18. Positron emitter labeled enzyme inhibitors

    DOEpatents

    Fowler, Joanna S.; MacGregor, Robert R.; Wolf, Alfred P.; Langstrom, Bengt

    1990-01-01

    This invention involves a new strategy for imaging and mapping enzyme activity in the living human and animal body using positron emitter-labeled suicide enzyme inactivators or inhibitors which become covalently bound to the enzyme as a result of enzymatic catalysis. Two such suicide inactivators for monoamine oxidase have been labeled with carbon-11 and used to map the enzyme subtypes in the living human and animal body using PET. By using positron emission tomography to image the distribution of radioactivity produced by the body penetrating radiation emitted by carbon-11, a map of functionally active monoamine oxidase activity is obtained. Clorgyline and L-deprenyl are suicide enzyme inhibitors and irreversibly inhibit monoamine oxidase. When these inhibitors are labeled with carbon-11 they provide selective probes for monoamine oxidase localization and reactivity in vivo using positron emission tomography.

  19. Positron emitter labeled enzyme inhibitors

    SciTech Connect

    Fowler, J.S.; MacGregor, R.R.; Wolf, A.P.; Langstrom, B.

    1990-04-03

    This invention involves a new strategy for imaging and mapping enzyme activity in the living human and animal body using positron emitter-labeled suicide enzyme inactivators or inhibitors which become covalently bound to the enzyme as a result of enzymatic catalysis. Two such suicide inactivators for monoamine oxidase have been labeled with carbon-11 and used to map the enzyme subtypes in the living human and animal body using PET. By using positron emission tomography to image the distribution of radioactivity produced by the body penetrating radiation emitted by carbon-11, a map of functionally active monoamine oxidase activity is obtained. Clorgyline and L-deprenyl are suicide enzyme inhibitors and irreversibly inhibit monoamine oxidase. When these inhibitors are labeled with carbon-11 they provide selective probes for monoamine oxidase localization and reactivity in vivo using positron emission tomography.

  20. Positron spectroscopy for materials characterization

    SciTech Connect

    Schultz, P.J.; Snead, C.L. Jr.

    1988-01-01

    One of the more active areas of research on materials involves the observation and characterization of defects. The discovery of positron localization in vacancy-type defects in solids in the 1960's initiated a vast number of experimental and theoretical investigations which continue to this day. Traditional positron annihilation spectroscopic techniques, including lifetime studies, angular correlation, and Doppler broadening of annihilation radiation, are still being applied to new problems in the bulk properties of simple metals and their alloys. In addition new techniques based on tunable sources of monoenergetic positron beams have, in the last 5 years, expanded the horizons to studies of surfaces, thin films, and interfaces. In the present paper we briefly review these experimental techniques, illustrating with some of the important accomplishments of the field. 40 refs., 19 figs.

  1. Positron scattering from simple molecules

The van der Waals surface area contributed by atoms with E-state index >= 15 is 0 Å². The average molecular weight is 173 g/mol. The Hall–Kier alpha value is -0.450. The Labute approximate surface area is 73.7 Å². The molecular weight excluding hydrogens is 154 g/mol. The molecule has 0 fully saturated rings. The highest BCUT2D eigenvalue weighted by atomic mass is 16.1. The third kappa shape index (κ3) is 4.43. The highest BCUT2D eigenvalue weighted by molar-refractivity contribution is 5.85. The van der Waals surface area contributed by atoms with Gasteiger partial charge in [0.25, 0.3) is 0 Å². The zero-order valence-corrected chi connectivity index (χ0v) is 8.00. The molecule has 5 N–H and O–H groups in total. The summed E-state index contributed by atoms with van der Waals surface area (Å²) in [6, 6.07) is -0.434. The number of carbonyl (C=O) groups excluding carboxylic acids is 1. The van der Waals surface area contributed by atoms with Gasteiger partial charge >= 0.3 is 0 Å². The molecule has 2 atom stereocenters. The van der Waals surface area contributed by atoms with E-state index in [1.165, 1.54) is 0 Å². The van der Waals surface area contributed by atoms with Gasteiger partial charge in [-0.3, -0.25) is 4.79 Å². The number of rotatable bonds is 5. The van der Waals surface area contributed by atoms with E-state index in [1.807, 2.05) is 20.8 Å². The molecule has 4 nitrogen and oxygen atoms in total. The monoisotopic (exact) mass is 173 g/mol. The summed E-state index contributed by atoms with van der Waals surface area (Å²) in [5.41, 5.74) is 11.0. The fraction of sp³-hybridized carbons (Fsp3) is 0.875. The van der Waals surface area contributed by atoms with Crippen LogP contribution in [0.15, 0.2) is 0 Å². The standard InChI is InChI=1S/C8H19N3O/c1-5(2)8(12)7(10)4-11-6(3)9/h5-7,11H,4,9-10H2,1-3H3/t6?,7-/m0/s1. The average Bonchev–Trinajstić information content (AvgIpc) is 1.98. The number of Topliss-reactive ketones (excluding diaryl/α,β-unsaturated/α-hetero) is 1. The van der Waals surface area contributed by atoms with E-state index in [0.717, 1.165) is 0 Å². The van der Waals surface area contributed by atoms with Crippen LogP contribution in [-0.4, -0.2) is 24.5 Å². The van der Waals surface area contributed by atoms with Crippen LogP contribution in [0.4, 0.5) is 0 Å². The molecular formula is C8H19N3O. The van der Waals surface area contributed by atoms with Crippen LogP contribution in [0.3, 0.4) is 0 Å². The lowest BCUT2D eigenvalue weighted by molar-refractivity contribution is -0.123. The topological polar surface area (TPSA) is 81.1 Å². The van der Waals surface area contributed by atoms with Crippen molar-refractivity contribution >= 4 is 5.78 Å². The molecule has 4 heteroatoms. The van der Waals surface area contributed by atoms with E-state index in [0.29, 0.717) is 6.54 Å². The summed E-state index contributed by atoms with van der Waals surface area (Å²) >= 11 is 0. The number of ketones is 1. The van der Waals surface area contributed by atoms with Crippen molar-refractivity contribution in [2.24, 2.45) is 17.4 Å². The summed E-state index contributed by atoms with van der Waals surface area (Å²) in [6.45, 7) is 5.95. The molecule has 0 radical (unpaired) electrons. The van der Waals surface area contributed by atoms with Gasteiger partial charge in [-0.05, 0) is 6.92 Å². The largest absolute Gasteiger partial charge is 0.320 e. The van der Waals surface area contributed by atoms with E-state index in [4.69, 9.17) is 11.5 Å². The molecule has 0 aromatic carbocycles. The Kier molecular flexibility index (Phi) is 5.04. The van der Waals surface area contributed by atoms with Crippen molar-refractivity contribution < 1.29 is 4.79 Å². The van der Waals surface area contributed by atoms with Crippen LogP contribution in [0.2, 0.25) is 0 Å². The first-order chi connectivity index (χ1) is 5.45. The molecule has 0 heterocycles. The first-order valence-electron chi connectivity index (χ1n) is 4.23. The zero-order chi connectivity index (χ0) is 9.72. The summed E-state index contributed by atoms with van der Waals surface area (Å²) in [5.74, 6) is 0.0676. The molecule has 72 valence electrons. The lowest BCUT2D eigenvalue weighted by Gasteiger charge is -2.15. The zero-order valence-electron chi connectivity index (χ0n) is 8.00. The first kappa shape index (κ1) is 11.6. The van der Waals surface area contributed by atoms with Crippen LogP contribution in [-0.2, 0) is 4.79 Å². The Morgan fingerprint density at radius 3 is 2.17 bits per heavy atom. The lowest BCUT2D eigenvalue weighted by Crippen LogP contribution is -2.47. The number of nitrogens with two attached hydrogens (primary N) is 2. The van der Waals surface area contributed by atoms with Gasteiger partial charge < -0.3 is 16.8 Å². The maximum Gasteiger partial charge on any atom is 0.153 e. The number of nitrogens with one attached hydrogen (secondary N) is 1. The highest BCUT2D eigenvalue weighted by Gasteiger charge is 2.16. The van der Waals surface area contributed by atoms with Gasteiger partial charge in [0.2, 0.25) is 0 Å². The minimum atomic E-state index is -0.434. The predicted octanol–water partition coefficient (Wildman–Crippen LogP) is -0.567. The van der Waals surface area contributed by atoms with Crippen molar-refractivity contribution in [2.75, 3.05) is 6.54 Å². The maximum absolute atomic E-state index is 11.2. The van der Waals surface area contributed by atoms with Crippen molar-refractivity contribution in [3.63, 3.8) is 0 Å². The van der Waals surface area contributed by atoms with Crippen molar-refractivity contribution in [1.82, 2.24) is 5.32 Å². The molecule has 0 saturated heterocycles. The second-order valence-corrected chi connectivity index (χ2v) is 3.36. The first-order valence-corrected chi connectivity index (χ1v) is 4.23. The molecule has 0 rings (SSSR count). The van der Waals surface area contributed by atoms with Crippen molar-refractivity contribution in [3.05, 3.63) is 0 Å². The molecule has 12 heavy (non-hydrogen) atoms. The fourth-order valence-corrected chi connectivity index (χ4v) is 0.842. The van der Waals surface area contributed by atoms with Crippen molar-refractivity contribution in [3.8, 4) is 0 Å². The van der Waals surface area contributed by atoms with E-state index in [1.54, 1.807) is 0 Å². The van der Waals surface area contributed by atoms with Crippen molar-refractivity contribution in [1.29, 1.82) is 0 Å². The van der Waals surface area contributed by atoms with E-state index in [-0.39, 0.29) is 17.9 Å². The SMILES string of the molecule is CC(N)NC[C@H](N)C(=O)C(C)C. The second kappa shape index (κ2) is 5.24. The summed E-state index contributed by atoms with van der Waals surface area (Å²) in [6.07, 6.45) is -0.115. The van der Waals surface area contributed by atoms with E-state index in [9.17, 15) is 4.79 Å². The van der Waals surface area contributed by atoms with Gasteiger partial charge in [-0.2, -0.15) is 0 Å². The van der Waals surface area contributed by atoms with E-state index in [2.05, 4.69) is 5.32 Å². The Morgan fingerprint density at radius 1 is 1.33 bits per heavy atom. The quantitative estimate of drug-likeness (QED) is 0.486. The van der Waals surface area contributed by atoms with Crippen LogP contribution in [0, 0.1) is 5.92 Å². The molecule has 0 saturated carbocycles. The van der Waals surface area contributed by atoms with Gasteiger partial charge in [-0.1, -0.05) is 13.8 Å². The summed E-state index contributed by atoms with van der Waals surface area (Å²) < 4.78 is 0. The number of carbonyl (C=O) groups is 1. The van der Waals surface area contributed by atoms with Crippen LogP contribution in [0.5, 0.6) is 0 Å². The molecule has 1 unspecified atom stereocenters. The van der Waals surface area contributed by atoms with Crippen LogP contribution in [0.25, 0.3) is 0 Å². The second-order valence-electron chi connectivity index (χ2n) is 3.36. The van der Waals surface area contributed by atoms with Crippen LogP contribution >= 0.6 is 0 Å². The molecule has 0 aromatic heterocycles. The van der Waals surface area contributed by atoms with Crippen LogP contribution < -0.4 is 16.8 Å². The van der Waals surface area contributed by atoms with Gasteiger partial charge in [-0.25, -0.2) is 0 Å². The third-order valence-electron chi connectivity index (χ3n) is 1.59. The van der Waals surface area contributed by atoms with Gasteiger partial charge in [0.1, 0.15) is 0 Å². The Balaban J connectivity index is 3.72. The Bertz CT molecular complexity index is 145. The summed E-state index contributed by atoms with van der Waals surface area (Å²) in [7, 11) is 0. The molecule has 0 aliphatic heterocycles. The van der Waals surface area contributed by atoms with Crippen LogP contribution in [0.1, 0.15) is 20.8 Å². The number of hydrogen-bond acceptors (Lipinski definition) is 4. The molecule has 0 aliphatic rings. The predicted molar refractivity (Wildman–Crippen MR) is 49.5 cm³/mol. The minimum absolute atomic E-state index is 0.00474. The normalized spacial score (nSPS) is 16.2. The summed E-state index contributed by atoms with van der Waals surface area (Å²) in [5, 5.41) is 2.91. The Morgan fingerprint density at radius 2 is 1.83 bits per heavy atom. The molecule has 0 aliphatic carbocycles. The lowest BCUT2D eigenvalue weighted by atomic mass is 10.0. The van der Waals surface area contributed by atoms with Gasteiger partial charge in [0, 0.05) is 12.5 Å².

NASA Astrophysics Data System (ADS)

    Singh, Suvam; Dutta, Sangita; Naghma, Rahla; Antony, Bobby

    2017-07-01

    A modified version of spherical complex optical potential formalism is employed to calculate the positron scattering cross sections over a wide energy range from near positronium formation threshold to 5000 eV. In the present study, the interaction potential of the positron-target scattering system is developed under an optical potential framework for the calculation of positron scattering total cross sections for CH4, CO, CO2, H2, N2O and NO molecules. The results obtained are in good agreement with most of the available experimental and theoretical values in terms of its shape and magnitude. A characteristic increase in cross section is observed for all the molecules near the positronium formation threshold, which signifies the emergence of positronium formation along with other inelastic channels.

  2. Positron Emission Tomography - Computed Tomography (PET/CT)

    MedlinePlus

    ... Index A-Z Positron Emission Tomography - Computed Tomography (PET/CT) Positron emission tomography (PET) uses small amounts of ... CT)? What is Positron Emission Tomography – Computed Tomography (PET/CT) Scanning? Positron emission tomography, also called PET imaging ...

  3. Particle physics. Positrons ride the wave

    DOE PAGES

    Piot, Philippe

    2015-08-26

    Here, experiments reveal that positrons — the antimatter equivalents of electrons — can be rapidly accelerated using a plasma wave. The findings pave the way to high-energy electron–positron particle colliders.

  4. Particle physics. Positrons ride the wave

    SciTech Connect

    Piot, Philippe

    2015-08-26

    Here, experiments reveal that positrons — the antimatter equivalents of electrons — can be rapidly accelerated using a plasma wave. The findings pave the way to high-energy electron–positron particle colliders.

  5. Space Day 2002; Directors Breakfast @ NASA Ames Visitors Center for student Winners of Santa Clara

    NASA Technical Reports Server (NTRS)

    2002-01-01

    Space Day 2002; Directors Breakfast @ NASA Ames Visitors Center for student Winners of Santa Clara Valley Science & Engineering Fair and San Francisco Bay Aera Science Fair (Students are addressed by Bob Rosen, Ames Associate Director for Aerospace Programs)

  6. OHIO INTERNATIONAL TELEVISION AND VIDEO FESTIVAL AWARD WINNERS FROM THE IMAGING TECHNOLOGY CENTER IT

    NASA Technical Reports Server (NTRS)

    2000-01-01